Gerry Bayne: That's Kim DeBacco, Senior Instructional Designer at UCLA. She's part of the working group from the University of California Instructional Design and Faculty Support Community that helped to author this rubric.
Kim DeBacco: There needs to be perhaps some way of signaling when that happens without shaming or demonizing people. I think good instructors build this into course design the opportunity to reflect on their biases in some way. I think it's important too in this area of implicit bias for instructors to put in a trigger warning perhaps, a content advisory when you're handling difficult material. If you're teaching a course on documentary film, you need to perhaps alert students that some of the content in a certain film was filmed in another era at another time when social mores and attitudes were different.
Gerry Bayne: The sixth dimension are considerations around technology. This dimension encourages educational technology tools needed to support learning outcomes and provide equitable opportunities for student success.
Nick Matos: Having that as your baseline, if that student can be successful, you hope that other students would also find whatever technique or tool that you're using helpful in the course. So captioning all of your video content, making sure that all of your course materials, PDFs are accessible by a screen reader.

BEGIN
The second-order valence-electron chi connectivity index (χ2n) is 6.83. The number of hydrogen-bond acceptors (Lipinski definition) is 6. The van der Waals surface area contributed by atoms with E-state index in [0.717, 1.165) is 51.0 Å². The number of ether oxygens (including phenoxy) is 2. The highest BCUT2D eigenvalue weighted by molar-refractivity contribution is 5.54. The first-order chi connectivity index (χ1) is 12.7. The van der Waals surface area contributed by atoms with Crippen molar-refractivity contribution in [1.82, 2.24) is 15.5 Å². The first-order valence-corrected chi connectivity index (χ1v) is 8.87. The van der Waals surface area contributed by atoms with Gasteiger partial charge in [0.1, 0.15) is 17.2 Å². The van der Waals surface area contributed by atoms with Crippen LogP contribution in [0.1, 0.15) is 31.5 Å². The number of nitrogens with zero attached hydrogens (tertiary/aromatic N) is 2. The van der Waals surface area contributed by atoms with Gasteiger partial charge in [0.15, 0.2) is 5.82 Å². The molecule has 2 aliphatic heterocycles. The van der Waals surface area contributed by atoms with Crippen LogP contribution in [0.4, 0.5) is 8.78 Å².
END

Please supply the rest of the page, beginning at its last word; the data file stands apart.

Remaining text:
Gerry Bayne: Nick Matos is also part of the design rubric group, and he's a senior instructional designer at the University of California San Diego.
Kim DeBacco: The other area of concern in the area of technology is proctoring of exams, and I've got one big concern here. When we use webcams and we do proctoring through certain third party tools that are out there, there've been cases recently where students who have dark skin colors, the technology red flags them, and there are cases where technology itself is not very inclusive, where its practices are not equitable. So again, we need to be thinking about that, and this dimension is designed to draw the attention of instructors to the technology that they're using or expecting their students to use.